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By Guest Reviewer The Creepy Concierge
Ten people arrive at a secluded mountain resort to find it completely deserted. With no gas for the return trip, the visitors are forced to stay and investigate the mystery surrounding the abandoned lodge. But will they survive and what, if anything, will be left of them.
Though conceptually not a particularly original set up – group of attractive young people head out for a vacation in an isolated area- DON'T BLINK (2014) tries to add something to this well-worn formula by eschewing the masked villain or deadly virus by substituting both with something infinitely more mysterious. Death itself.
Director Travis Oates pulls a couple of interesting tricks. There are one or two surprises here and there and there’s more than one nod to Hitchcock but the film feels constrained and never really feels like it’s been let off the reins.
Performances are relatively good all round and some of the faces, familiar primarily from network TV, do yeoman’s work in trying to make what is a fairly slender script have some sort of import and meaning. Mena Suvari, Joanne Kelly and Brian Austin Green are the standouts. As their time together, which for some characters is not that long, ticks away secrets are revealed, cracks open and behaviours take a distinctly odd turn resulting in…. let’s just say characters no longer being there and leave it at that.Technically the film is good all round, cinematography is plain but crisp but opportunities for visionary lensing are clearly hampered by the choice of location and the sheer number of players in the ensemble. Despite Oates best intentions Don’t Blink strangely suffers from the Director’s stated intent to avoid all of the usual shadows and dark corners of the horror genre preferring the mystery to play out under the glare of daylight and mostly brightly lit interiors.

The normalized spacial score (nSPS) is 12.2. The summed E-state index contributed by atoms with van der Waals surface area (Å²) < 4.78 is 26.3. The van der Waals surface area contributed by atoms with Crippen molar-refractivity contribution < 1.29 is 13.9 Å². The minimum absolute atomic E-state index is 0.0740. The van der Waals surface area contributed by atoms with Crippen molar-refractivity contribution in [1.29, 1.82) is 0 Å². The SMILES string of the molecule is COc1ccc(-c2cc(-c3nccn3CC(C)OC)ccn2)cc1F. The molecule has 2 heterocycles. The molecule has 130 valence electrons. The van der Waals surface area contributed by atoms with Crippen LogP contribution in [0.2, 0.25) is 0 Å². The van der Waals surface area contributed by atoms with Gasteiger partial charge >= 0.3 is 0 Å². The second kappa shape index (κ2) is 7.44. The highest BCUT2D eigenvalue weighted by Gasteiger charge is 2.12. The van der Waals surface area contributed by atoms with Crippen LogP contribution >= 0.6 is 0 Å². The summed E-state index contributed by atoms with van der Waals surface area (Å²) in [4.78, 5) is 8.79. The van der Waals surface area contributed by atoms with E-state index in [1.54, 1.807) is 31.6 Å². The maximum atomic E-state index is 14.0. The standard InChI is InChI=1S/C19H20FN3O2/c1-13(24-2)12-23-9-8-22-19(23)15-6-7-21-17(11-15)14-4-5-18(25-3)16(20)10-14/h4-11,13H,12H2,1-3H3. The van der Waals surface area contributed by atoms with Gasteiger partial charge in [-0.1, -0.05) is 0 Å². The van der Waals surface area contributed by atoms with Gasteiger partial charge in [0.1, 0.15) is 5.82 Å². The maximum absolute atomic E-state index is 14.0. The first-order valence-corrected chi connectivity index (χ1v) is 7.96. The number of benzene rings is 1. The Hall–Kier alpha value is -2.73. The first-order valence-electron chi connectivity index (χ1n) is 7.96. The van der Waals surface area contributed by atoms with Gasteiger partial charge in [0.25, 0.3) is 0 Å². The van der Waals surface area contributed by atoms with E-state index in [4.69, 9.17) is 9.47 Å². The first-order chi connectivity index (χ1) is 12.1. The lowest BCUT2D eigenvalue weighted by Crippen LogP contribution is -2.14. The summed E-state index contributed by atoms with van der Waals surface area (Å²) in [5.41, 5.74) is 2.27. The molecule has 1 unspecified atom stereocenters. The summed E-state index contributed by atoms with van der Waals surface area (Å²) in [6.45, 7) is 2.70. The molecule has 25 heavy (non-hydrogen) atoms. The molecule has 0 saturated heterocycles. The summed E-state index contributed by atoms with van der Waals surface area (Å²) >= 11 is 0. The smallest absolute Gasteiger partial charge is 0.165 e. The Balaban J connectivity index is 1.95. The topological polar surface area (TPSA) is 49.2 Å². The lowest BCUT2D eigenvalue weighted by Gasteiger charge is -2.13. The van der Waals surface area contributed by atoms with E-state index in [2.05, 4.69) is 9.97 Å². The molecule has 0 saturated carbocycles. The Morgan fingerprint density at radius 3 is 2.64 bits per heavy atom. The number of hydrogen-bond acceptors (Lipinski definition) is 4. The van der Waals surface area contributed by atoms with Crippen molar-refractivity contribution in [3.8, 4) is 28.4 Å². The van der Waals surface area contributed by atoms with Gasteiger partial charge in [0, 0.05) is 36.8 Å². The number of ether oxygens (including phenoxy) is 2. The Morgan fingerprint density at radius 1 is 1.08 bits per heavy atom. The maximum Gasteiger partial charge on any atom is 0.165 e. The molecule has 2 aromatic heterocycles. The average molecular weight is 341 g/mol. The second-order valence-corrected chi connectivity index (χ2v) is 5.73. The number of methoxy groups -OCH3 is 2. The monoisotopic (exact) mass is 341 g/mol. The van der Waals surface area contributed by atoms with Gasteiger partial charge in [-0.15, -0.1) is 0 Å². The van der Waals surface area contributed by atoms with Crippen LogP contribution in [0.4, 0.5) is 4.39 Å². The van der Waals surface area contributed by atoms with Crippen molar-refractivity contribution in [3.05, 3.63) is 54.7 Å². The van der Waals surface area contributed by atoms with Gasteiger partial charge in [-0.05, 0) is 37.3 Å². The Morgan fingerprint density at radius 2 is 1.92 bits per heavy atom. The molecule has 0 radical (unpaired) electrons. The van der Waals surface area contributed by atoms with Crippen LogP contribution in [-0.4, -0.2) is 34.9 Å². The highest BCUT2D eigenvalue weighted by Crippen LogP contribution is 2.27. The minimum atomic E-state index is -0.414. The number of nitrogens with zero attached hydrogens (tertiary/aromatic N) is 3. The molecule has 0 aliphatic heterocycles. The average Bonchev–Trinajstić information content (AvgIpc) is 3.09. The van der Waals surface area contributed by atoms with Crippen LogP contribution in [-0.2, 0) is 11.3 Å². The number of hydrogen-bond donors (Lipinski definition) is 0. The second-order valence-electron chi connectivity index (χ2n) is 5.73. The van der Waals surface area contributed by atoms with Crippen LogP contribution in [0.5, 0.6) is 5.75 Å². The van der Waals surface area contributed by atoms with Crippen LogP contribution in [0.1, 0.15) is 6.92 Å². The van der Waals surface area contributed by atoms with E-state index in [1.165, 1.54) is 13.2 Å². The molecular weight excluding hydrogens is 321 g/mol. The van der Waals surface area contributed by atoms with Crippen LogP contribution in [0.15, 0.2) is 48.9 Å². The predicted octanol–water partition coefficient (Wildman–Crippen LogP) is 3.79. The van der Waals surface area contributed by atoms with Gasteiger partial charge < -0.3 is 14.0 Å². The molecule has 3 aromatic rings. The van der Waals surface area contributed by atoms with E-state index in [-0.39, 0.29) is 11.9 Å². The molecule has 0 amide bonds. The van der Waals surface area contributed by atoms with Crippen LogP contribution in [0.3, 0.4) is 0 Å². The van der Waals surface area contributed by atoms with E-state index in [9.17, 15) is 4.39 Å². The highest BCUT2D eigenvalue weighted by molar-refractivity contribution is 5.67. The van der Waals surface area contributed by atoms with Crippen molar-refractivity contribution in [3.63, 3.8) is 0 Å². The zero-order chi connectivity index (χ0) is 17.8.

Don’t Blink is definitely worth a watch. There are some nice ensemble acting moments and the mystery at its core is quite compelling. Though the film really is more about personal interaction, things not said and regret rather than out and out bang-for-your-buck thrills and chills. If anything, it’s a study in cinematic ambiguity with maybe one too many characters to be truly focused. But the scenery is nice, so there’s that.